New €100 and €200 banknotes in circulation
The Bundesbank began issuing the new €100 and €200 banknotes on 28 May. These two large-value denominations round off the Europa series of notes. They join the new generation of €5, €10, €20 and €50 banknotes, which have already been introduced, to complete the series. The Europa series no longer features a €500 banknote.
Innovative new security features
Both the €100 and €200 banknotes incorporate two new and innovative security features: the satellite hologram at the top of the silvery stripe shows small € symbols that move around the number like satellites. The euro symbols become clearer under direct light. The emerald number has also been reworked: if the banknote is tilted, the shiny number in the bottom left-hand corner still displays an effect of light that moves up and down, changing colour from emerald green to deep blue. On the new banknotes, the numerals now also feature € symbols. “These two security features make it even more difficult to counterfeit the new €100 and €200 banknotes,” says Johannes Beermann, the Bundesbank’s Executive Board member responsible for cash management.
Size adapted to €50 note
Moreover, the new notes are 5 mm narrower than in the past, bringing their height into line with that of the €50 banknote. These new notes will thus necessitate more adjustments to the banknote processing systems than other denominations. However, Mr Beermann explained that the manufacturers of ATMs and/or teller cash dispensers have been able to test the new notes on their equipment for the past nine months, meaning technical migration should run smoothly. As with all banknotes of the Europa series, the new €100 and €200 notes have a portrait hologram and a watermark of Europa’s portrait.
Old banknotes remain legal tender
For a time, banknotes from both series will circulate side by side. However, the first series of euro banknotes will be gradually removed from circulation, reducing their numbers over time. The Eurosystem will announce well in advance the date when the first series of euro banknotes ceases to be legal tender. However, the old notes will not lose their value: the central banks will exchange them for new Europa series notes indefinitely.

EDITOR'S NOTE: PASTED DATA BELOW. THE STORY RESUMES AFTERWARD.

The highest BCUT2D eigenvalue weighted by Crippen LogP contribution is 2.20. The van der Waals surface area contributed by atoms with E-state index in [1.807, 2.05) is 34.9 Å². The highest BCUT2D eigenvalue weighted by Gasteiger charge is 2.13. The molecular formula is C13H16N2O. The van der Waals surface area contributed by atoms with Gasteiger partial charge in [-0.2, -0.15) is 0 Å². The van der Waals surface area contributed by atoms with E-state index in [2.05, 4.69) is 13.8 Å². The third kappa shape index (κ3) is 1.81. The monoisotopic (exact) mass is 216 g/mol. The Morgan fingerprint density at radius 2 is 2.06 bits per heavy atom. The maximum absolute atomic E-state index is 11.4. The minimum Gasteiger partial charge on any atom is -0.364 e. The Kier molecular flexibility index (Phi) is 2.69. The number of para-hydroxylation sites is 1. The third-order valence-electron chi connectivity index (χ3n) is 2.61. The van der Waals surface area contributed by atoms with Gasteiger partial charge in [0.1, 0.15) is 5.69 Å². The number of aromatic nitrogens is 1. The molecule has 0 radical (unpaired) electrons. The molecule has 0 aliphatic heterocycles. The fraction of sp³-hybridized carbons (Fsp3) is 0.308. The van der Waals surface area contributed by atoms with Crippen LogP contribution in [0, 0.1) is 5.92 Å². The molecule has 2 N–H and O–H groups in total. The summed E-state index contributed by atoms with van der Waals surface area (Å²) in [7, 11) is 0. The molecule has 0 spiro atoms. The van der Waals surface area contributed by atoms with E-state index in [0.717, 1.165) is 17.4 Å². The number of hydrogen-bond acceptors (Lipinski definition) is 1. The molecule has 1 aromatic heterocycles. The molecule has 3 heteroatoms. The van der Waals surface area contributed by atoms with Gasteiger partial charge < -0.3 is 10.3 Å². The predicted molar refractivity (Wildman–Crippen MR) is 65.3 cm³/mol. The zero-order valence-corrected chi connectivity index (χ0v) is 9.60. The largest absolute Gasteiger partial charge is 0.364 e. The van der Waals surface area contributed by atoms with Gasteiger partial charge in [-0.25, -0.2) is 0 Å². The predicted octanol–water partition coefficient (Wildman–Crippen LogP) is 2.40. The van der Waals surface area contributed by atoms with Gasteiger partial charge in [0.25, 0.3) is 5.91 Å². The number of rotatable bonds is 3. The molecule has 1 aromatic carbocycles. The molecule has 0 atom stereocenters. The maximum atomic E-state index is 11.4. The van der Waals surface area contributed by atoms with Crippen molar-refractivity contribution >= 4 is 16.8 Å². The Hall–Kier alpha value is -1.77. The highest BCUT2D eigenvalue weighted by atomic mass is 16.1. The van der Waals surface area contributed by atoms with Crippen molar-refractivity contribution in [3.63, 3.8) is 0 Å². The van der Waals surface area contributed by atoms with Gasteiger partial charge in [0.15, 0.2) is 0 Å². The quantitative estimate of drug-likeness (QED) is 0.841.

The Europa series
The new series owes its name to Europa, a figure from Greek mythology. Her portrait can be seen, for example, in the enhanced security features: the portrait watermark and the portrait hologram. This particular image was taken from a vase displayed in the Louvre in Paris which dates back over 2,000 years and was found in southern Italy. In Greek mythology, Europa – daughter of a Phoenician king – was abducted by the Greek god Zeus, appearing as a bull, and taken to Crete. This saga inspired the ancient Greeks to use the name “Europa” as a geographical term.
Note: Denominations in the Europa series
The Governing Council of the ECB reviewed the denominational structure of the Europa series and decided on 4 May 2016 that the Europa series should not include a €500 banknote. It ruled to keep the other denominations – from €5 to €200 – in place. In view of the international importance of the euro and the widespread trust in euro banknotes, the €500 banknote of the first series will remain legal tender and can therefore continue to be used as a means of payment and store of value. As with the other denominations of euro banknotes, the €500 banknotes will not lose its value: the national central banks of the Eurosystem will exchange them indefinitely.